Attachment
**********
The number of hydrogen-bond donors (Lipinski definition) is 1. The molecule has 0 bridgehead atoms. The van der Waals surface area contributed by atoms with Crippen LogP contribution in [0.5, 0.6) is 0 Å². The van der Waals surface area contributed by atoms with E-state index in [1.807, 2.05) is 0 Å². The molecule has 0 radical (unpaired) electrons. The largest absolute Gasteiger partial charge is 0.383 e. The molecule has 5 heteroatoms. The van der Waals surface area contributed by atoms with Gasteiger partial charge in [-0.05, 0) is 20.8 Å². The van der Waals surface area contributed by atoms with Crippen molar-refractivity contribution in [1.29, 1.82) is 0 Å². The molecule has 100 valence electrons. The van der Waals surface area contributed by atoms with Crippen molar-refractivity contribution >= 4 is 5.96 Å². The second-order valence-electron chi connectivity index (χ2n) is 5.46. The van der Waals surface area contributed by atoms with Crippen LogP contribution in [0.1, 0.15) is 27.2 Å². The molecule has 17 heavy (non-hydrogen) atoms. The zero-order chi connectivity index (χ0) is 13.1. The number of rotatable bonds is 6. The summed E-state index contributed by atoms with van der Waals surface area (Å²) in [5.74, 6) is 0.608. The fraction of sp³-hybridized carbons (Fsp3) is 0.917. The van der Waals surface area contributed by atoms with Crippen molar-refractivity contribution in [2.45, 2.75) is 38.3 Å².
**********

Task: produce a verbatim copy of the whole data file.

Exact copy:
The number of hydrogen-bond donors (Lipinski definition) is 1. The molecule has 0 bridgehead atoms. The van der Waals surface area contributed by atoms with Crippen LogP contribution in [0.5, 0.6) is 0 Å². The van der Waals surface area contributed by atoms with E-state index in [1.807, 2.05) is 0 Å². The molecule has 0 radical (unpaired) electrons. The largest absolute Gasteiger partial charge is 0.383 e. The molecule has 5 heteroatoms. The van der Waals surface area contributed by atoms with Gasteiger partial charge in [-0.05, 0) is 20.8 Å². The van der Waals surface area contributed by atoms with Crippen molar-refractivity contribution in [1.29, 1.82) is 0 Å². The molecule has 100 valence electrons. The van der Waals surface area contributed by atoms with Crippen molar-refractivity contribution >= 4 is 5.96 Å². The second-order valence-electron chi connectivity index (χ2n) is 5.46. The van der Waals surface area contributed by atoms with Crippen LogP contribution in [0.1, 0.15) is 27.2 Å². The molecule has 17 heavy (non-hydrogen) atoms. The zero-order chi connectivity index (χ0) is 13.1. The number of rotatable bonds is 6. The summed E-state index contributed by atoms with van der Waals surface area (Å²) in [5.74, 6) is 0.608. The fraction of sp³-hybridized carbons (Fsp3) is 0.917. The van der Waals surface area contributed by atoms with Crippen molar-refractivity contribution in [2.45, 2.75) is 38.3 Å².